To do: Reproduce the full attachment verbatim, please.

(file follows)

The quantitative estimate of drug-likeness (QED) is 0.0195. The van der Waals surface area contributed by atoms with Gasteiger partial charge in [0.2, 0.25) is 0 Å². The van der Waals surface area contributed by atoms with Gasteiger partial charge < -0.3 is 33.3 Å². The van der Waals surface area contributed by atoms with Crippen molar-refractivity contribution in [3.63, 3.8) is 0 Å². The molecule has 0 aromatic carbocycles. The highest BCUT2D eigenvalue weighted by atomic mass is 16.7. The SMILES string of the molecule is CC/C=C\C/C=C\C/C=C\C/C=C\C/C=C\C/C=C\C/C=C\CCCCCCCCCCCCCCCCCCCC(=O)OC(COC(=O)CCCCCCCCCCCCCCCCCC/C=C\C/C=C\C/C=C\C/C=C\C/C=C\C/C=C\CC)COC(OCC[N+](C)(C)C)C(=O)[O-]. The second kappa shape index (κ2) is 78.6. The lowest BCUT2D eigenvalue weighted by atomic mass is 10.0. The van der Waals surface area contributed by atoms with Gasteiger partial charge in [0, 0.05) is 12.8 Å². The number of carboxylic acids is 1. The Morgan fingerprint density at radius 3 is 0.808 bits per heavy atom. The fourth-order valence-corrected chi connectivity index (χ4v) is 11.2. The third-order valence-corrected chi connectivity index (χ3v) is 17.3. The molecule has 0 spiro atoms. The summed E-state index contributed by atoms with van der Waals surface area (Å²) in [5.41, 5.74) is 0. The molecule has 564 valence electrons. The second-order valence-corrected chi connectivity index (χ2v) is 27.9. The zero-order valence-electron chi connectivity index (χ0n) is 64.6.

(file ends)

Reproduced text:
The quantitative estimate of drug-likeness (QED) is 0.0195. The van der Waals surface area contributed by atoms with Gasteiger partial charge in [0.2, 0.25) is 0 Å². The van der Waals surface area contributed by atoms with Gasteiger partial charge < -0.3 is 33.3 Å². The van der Waals surface area contributed by atoms with Crippen molar-refractivity contribution in [3.63, 3.8) is 0 Å². The molecule has 0 aromatic carbocycles. The highest BCUT2D eigenvalue weighted by atomic mass is 16.7. The SMILES string of the molecule is CC/C=C\C/C=C\C/C=C\C/C=C\C/C=C\C/C=C\C/C=C\CCCCCCCCCCCCCCCCCCCC(=O)OC(COC(=O)CCCCCCCCCCCCCCCCCC/C=C\C/C=C\C/C=C\C/C=C\C/C=C\C/C=C\CC)COC(OCC[N+](C)(C)C)C(=O)[O-]. The second kappa shape index (κ2) is 78.6. The lowest BCUT2D eigenvalue weighted by atomic mass is 10.0. The van der Waals surface area contributed by atoms with Gasteiger partial charge in [0, 0.05) is 12.8 Å². The number of carboxylic acids is 1. The Morgan fingerprint density at radius 3 is 0.808 bits per heavy atom. The fourth-order valence-corrected chi connectivity index (χ4v) is 11.2. The third-order valence-corrected chi connectivity index (χ3v) is 17.3. The molecule has 0 spiro atoms. The summed E-state index contributed by atoms with van der Waals surface area (Å²) in [5.41, 5.74) is 0. The molecule has 564 valence electrons. The second-order valence-corrected chi connectivity index (χ2v) is 27.9. The zero-order valence-electron chi connectivity index (χ0n) is 64.6.